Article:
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Open rail industry will ‘turbo-charge’ artisan training in SA

Home Business Management Education & Training Open rail industry will ‘turbo-charge’ artisan training in SA

OPENING South Africa’s rail network to third-party operators will provide further impetus to the country’s ongoing efforts to develop scarce artisan skills and meet the National Development Plan’s target of training 30 000 artisans a year by 2030.

That’s according to James Holley, CEO of independent rail operator Traxtion, who said to achieve this government must move ahead rapidly with its plans to grant third-party access to the core rail network within the next 12 months, as highlighted by President Cyril Ramaphosa in his Economic Recovery Plan last October, says.

Under this policy, private freight rail operators will be allowed to operate on the state-owned rail infrastructure alongside Transnet.

Holley said opening the rail network to third-party operators will potentially create thousands of jobs and training opportunities as rail operators rapidly scale up their investments in rolling stock and infrastructure to meet pent-up demand.

“Right now, Traxtion’s own Training Centre in Rosslyn is producing around 20 fully qualified artisans every three/five years, with the capacity to expand this to 200 given the necessary demand,” Holley said.

This is in addition to the train drivers of which the company has trained more than 500. “If you look at the number of specialised skills that an open rail environment would create, this will provide a major stimulus for skills and employment creation in the industry and beyond.”

According to Holley, it is estimated that South Africa currently produces about 12,000 qualified artisans a year, which is well short of government’s target of 30,000 a year by 2030.

Projections by the Africa Rail Industry Association (ARIA) suggest that additional parties using the rail network will create numerous upstream jobs by enabling industry (like smelters, steel mills, manufacturing and agri processing) and mining (like new coal, manganese and iron ore mines) to become internationally competitive.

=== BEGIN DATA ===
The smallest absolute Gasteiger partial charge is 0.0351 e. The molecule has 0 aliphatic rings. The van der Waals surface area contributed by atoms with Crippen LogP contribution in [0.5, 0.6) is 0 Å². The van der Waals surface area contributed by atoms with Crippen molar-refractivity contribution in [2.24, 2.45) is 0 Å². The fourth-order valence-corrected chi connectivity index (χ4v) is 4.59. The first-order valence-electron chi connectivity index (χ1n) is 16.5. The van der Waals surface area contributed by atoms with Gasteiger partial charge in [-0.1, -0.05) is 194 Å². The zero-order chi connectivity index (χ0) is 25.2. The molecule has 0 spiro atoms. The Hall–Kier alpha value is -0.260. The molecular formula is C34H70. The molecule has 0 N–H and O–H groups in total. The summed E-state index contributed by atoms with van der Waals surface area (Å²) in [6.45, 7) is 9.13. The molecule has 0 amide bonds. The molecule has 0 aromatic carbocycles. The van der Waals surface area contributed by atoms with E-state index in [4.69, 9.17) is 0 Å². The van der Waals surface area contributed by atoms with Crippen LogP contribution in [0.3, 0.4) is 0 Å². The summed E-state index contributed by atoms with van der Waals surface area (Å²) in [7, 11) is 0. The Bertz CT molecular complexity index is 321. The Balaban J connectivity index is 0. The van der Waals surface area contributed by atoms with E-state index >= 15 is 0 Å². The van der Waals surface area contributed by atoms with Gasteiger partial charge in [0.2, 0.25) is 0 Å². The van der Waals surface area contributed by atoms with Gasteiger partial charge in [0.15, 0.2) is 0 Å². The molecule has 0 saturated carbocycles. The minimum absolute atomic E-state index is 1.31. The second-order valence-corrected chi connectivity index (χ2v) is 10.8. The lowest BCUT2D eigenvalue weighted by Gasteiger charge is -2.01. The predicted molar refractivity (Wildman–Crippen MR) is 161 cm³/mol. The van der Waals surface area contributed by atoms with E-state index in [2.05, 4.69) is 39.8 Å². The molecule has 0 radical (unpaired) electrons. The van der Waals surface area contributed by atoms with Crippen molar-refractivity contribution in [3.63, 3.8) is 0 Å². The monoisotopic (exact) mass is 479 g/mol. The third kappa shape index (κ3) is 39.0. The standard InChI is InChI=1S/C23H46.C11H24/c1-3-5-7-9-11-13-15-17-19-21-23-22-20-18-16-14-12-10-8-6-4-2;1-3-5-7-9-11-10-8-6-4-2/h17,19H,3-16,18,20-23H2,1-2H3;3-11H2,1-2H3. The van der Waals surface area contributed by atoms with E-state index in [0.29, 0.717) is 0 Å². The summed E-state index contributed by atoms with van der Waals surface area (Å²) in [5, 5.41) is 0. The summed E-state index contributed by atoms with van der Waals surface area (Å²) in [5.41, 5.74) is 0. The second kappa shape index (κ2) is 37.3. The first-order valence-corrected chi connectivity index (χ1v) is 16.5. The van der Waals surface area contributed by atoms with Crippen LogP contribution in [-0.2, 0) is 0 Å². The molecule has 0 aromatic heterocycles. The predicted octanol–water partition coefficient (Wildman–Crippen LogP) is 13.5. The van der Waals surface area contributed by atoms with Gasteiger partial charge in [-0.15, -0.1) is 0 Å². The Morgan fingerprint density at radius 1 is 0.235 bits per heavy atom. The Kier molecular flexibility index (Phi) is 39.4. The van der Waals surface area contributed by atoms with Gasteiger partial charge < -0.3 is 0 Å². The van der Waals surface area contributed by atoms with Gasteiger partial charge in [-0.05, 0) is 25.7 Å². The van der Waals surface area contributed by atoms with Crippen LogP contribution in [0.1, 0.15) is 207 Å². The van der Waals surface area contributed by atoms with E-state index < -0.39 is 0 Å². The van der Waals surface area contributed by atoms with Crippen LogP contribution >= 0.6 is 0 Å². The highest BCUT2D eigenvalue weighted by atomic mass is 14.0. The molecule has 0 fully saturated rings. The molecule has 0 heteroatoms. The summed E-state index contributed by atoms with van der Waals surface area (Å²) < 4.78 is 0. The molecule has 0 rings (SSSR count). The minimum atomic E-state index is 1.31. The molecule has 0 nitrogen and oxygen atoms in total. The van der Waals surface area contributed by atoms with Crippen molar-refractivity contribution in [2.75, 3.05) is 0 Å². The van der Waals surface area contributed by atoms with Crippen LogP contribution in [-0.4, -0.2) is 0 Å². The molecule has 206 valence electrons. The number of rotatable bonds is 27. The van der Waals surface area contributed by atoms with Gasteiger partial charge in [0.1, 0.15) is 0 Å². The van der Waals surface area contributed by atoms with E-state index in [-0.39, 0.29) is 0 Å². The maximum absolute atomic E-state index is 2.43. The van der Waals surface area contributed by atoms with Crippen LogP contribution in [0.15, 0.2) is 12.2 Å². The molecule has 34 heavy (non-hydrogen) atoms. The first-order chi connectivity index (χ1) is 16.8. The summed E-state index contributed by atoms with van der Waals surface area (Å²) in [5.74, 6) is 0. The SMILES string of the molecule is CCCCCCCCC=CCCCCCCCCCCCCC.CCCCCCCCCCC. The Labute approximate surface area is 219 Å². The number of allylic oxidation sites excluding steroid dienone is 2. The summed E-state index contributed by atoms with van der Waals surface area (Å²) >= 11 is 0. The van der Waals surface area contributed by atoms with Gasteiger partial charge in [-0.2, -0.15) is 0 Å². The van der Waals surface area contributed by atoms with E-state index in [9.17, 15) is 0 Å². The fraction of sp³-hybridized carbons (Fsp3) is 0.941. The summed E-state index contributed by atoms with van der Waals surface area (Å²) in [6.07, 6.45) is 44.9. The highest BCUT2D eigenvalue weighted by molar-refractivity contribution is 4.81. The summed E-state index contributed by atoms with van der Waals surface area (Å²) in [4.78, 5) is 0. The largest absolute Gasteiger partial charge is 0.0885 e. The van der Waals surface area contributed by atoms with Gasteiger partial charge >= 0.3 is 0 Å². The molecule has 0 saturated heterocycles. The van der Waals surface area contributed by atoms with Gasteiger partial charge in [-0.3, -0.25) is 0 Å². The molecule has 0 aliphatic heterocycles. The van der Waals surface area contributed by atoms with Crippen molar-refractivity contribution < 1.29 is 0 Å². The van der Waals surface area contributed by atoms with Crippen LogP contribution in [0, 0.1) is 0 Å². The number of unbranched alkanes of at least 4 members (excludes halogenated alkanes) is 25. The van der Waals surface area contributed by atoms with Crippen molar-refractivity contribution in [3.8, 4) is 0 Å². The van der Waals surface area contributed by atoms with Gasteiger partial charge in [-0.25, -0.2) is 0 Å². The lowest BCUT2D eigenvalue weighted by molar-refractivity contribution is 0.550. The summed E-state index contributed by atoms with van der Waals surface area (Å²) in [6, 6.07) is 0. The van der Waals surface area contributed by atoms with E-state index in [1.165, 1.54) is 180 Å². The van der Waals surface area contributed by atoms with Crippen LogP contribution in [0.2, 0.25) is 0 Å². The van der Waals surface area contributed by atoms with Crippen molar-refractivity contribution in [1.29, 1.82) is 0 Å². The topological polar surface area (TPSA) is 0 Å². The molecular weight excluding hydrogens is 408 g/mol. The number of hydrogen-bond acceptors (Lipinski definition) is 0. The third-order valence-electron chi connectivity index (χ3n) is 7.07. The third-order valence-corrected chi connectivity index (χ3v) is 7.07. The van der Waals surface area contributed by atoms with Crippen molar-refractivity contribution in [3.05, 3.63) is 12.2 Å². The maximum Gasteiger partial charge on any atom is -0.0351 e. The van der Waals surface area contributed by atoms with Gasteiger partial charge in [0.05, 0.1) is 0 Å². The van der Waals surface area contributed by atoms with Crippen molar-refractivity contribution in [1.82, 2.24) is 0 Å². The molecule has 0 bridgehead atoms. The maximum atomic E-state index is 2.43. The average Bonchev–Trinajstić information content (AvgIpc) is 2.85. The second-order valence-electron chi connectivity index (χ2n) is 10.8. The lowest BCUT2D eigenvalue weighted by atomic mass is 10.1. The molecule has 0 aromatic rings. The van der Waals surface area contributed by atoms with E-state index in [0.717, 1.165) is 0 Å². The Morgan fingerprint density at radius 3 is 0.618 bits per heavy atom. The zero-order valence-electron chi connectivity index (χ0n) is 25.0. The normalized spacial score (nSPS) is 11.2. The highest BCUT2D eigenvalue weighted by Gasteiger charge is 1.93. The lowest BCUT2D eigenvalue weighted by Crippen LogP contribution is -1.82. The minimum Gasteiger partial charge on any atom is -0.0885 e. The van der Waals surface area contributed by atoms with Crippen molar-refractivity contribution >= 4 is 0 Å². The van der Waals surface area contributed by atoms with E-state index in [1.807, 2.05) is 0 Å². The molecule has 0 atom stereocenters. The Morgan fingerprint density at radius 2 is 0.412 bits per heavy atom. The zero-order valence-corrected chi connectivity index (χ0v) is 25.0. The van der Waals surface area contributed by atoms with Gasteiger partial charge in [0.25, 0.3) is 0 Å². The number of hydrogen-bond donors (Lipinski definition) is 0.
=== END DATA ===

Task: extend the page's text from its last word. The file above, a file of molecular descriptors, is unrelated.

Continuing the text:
“When we invest in a train set to service a mine, for example, we will employ 40-50 people to run that service. That mine could employ 5,000 people. That’s the potential that open rail brings to our employment numbers and skills development efforts,” said Holley.

Traxtion’s Skills Development and the Trade Test Centre offers fully accredited specialised training in both technical and operational disciplines. The Technical division provides training for Diesel Electric Fitter apprentices and artisans, boilermakers, spray painters, mechanical fitters and electricians.

Many of these occupations are in short supply in South Africa, according to the National List of Occupations in High Demand, recently released by the Department of Higher Education and Training.

The latest Quarterly Labour Force Survey, released last month by Statistics South Africa, showed the number of unemployed persons in the country remained almost unchanged, at 7,2 million, compared to the fourth quarter of 2020.

“One of South Africa’s biggest priorities is to develop qualified artisans to support our economy. To successfully deliver on our country’s Strategic Infrastructure Projects (SIPs), we need artisans. To do this, we need government, business and our training sector to work together to create a pipeline of skilled people,” said Holley.

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